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Meet Margaret Wolfson – Brand Naming in a Time of Covid

Today we have selected Margaret Wolfson to interview. She is the Founder/Chief Creative Officer of River+ Wolf.

Tell us about you, your career, how you founded or joined this company?

I have always been fascinated by brand names. I think it was an interest that began as a child while car shopping with my father. He was then an English Professor with a focus on 19th century English poetry. Given this, we often discussed the metaphorical significance behind the auto names. I think this may have planted the “naming seed” in my imagination. But my first career was as a performing storyteller, not a brand name. As there is a fair amount of downtime when touring, especially internationally, I was looking to fill this space. My long-standing interest in branding and naming, plus the ability to do naming work remotely, made it the perfect complement to performing. After a decade of doing both, I decided to focus exclusively on naming. Having built and run my own theater company, my passions were dual—I loved creative work but also the challenge of growing a company. This is what motivated me to launch my own naming agency, River + Wolf, in 2014.

How are you and your team doing in these COVID-19 times?

Happily, everyone is well. Those in creative fields such as River + Wolf were very fortunate as we could all largely work from home.

How did the coronavirus pandemic impact your business, and how are you coping?

 Coronavirus impacted supply chains, and shortages and uncertainty deeply impacted the launch dates of clients’ new products or services. For a time, projects would start, then stop, as the urgency for a name took a back seat to other pressing needs. We had to learn to be very flexible with our client’s schedules and timelines.

Too, some sectors we worked in seemed to be less in need of names at this time—cosmetics, for example—while others surged ahead. Not surprisingly, one industry that increased in demand was medical devices. And perhaps it is just a coincidence, but Covid also seemed to increase the already substantial number of new products and companies seeking to integrate Artificial Intelligence (AI), Big Data (BD), the Internet of Things (IoT), and virtual and augmented reality into the world’s way of working and living. Whether in healthcare or other fields, the breadth of new inventions is staggering.

As a result of Covid’s impact on the economy, we also developed naming workshops for start-up clients who may not be able to hire a naming agency. It is an exciting, joyous, and always eye-opening experience for those who opt to undertake this journey. We also feel it is a way of giving back to those who either through choice or necessity have embarked on a new way of working.

Did you have to make difficult choices, and what are the lessons learned?

As the writer, Rainer Maria Rilke notes in his book, Letters to a Young Poet: “…live the questions now. Perhaps you will then gradually, without noticing it, live along some distant day into the answer.” This is a piece of sage advice now—not just for poets but for business owners and, for that matter, everyone else. Staying open to possibilities while the world is shifting and flowing and finding its footing is the best mindset to cultivate (and probably always is!).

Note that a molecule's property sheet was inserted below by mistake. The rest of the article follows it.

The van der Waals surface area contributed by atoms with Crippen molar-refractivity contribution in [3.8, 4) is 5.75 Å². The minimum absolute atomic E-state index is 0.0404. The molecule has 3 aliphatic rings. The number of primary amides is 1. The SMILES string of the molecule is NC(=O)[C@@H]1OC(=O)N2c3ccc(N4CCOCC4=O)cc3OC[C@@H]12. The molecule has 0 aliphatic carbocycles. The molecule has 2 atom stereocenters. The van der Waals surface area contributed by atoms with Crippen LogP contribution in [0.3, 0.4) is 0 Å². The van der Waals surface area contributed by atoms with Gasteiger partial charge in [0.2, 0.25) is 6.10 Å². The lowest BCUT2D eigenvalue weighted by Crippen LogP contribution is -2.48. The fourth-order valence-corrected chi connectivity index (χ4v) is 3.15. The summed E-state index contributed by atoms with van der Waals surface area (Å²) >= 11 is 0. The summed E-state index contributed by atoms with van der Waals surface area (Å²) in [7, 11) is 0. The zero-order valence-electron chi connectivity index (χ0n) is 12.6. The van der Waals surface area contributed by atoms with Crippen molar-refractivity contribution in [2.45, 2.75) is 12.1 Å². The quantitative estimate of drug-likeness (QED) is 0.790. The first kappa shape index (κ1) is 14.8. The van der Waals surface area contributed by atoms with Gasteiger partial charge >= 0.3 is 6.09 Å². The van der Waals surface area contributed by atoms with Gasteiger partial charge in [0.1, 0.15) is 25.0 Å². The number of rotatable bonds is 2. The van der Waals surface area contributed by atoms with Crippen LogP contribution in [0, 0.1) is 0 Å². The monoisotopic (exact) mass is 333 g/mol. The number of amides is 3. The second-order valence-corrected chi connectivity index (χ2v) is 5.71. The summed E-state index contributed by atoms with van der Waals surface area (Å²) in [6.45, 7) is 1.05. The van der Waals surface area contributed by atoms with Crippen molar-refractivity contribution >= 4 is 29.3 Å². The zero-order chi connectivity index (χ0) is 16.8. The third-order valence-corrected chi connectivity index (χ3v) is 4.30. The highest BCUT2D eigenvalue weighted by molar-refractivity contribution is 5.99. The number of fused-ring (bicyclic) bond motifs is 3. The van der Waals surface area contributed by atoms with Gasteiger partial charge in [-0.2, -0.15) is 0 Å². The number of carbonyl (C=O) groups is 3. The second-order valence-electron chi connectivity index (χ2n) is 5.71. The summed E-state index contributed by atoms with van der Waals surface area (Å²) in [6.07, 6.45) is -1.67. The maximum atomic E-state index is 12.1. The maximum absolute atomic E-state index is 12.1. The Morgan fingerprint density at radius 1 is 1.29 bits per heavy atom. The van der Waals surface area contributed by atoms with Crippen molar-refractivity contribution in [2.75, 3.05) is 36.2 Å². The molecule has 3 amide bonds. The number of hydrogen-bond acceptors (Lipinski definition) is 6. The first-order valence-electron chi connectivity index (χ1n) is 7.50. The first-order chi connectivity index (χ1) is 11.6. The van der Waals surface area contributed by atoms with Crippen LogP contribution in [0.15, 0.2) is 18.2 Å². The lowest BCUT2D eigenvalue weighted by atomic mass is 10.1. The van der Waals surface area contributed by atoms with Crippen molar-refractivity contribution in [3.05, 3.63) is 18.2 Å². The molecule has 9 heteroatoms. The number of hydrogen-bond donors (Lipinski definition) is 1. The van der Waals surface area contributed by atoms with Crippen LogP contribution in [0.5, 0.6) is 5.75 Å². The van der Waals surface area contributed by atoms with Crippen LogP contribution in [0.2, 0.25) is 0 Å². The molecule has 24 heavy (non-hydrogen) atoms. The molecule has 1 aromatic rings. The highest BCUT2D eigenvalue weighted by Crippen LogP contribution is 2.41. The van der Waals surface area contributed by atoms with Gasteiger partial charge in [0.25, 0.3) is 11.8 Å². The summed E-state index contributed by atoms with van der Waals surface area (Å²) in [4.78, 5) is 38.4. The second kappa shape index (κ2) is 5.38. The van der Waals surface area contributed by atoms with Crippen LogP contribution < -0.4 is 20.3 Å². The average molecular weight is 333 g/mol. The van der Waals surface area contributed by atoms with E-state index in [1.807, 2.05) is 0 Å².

How does your company innovate?

Though the best naming comes from a deep immersion into many fields of study, among them literature, science, history, and linguistics, we have recently been experimenting with neural networks. That said, while Artificial Intelligence, Machine Learning, and other emerging technologies can be great tools for scanning vast quantities of words or serving up surprising word combinations, they are only additional tools. Human intelligence and deep legal expertise far outstrip any automated naming approaches.

Who are your competitors? And how do you plan to stay in the game?

Our chief competitors are Catchword, Zinzin, Lexicon, Tungsten, and Tanj. They are all great companies. That said, I am proud of the fact that though River + Wolf launched considerably later than these companies, we are ranked among the top global naming agencies by Clutch, the leading ratings and reviews platform for IT, marketing, and business service providers. I believe the transparent ethos and intellectual, creative, and business acumen of the River + Wolf team accounts for our meteoric rise in the naming field. As to “staying in the game,” our plan is no different than the pre-Covid world—do sublime work for all clients, whether they be solopreneurs on their first venture or established global corporations.

Your final thoughts

Many people think naming agencies or specialists brainstorm names over a cup of coffee. Or that they come up with a handful of possible names. Nothing could be further from the truth. Naming can be fiendishly difficult. Sure, at times, people with little experience are lucky enough to catch lightning in a bottle and land on the right name almost effortlessly, but that’s the exception, not the rule. That’s why professionals best handle naming. It’s also important to understand that, like any creative endeavor, naming can be messy. But there is nothing wrong with a mess. It is vital to creative work. To keep the mess from turning into crazy chaos, however, it’s important to have a clear process. I believe our disciplined five-step process when combined with well-nourished imaginations, is what leads to great names.


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